ELI students, Ellah Foster and Vincent Cuenco (2022-2023), created digital magazine—Low and Slow—focused on the Isla Vista’ slow fashion scene, clothing sustainability, style, and everything in between.
From study session sweatpants to Friday night glam, fashion can be an important part of the college student identity, with the library corridors and dining hall tables becoming a catwalk of sorts. Fashion allows students an expression of creativity and individuality, but it’s not without its costs, both monetary and environmental: according to New York University’s “The Environmental Impacts of Fast Fashion on Water Quality: A Systematic Review,” fashion is the second most polluting industry, “with an 8% contribution to global carbon emissions in total with an estimated 50% increase in greenhouse gas emissions by 2030.”
Fortunately, there are alternatives within the world of fashion, in the form of thrifting, upcycling, and clothing swaps, not only making fashion more ethical and sustainable, but enabling opportunity for creativity and collaboration as well. ELI Students Ellah Foster (Communications, ‘24) and Vincent Cuenco (Environmental Studies, ‘24) created a digital zine, highlighting the ways in which fashion can be not only more sustainable and ethical, but also enabling opportunities for creativity and collaboration.
“Our project for the Environmental Leadership Incubator was a digital magazine—Low and Slow—focused on Isla Vista’ slow fashion scene. We brought on a team of student writers and designers to create content about clothing sustainability, style, and everything in between. Our final product was a 40+ page zine full of resources, inspiration, and helpful information for students and community members,” says Foster. The zine features more educational articles such as Casey Gallagher’s “The Cost of Fast Fashion,” to more lighthearted features of local artists and vintage curators in Madeline Cooper’s article “Local Craftsmen.”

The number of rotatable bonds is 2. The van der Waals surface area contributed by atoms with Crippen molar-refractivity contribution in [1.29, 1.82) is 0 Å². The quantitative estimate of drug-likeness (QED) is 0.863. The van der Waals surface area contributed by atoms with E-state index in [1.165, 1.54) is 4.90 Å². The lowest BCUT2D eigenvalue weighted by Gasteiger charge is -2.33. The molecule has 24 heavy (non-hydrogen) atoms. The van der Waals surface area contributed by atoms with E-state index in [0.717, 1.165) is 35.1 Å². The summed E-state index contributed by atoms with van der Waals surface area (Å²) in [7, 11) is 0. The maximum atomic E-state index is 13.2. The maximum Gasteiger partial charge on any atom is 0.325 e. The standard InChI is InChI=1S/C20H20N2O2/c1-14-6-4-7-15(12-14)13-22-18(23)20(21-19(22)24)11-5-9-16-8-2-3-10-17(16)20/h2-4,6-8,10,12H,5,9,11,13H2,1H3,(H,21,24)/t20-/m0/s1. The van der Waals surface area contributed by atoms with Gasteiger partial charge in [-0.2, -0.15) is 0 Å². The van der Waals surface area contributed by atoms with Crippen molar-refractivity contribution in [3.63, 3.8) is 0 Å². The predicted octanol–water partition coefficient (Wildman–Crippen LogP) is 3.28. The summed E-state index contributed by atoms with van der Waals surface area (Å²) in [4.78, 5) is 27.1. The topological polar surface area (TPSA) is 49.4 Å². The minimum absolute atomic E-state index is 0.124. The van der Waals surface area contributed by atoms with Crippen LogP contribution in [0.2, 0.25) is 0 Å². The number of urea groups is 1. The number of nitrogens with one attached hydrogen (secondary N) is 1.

Foster and Cuenco worked very collaboratively to make this project possible, contributing valuable leadership and organizational skills to manage the magazine’s 20 different contributors. “I loved the creative nature of our project. While there was a lot of logistical planning behind the scenes, I appreciated that our project focused on changing peoples’ mindsets through written and visual art,” says Foster, of the wide array of contributions the magazine received. Foster and Cuenco worked jointly to make this zine happen under the guidance of ELI mentor and Environmental Studies alum, Tiffany Ngo. The zine as a whole serves as a celebration of the sustainability and creative outlets that are possible when we work collaboratively.
The zine can be viewed at LowandSlowMag on issuu.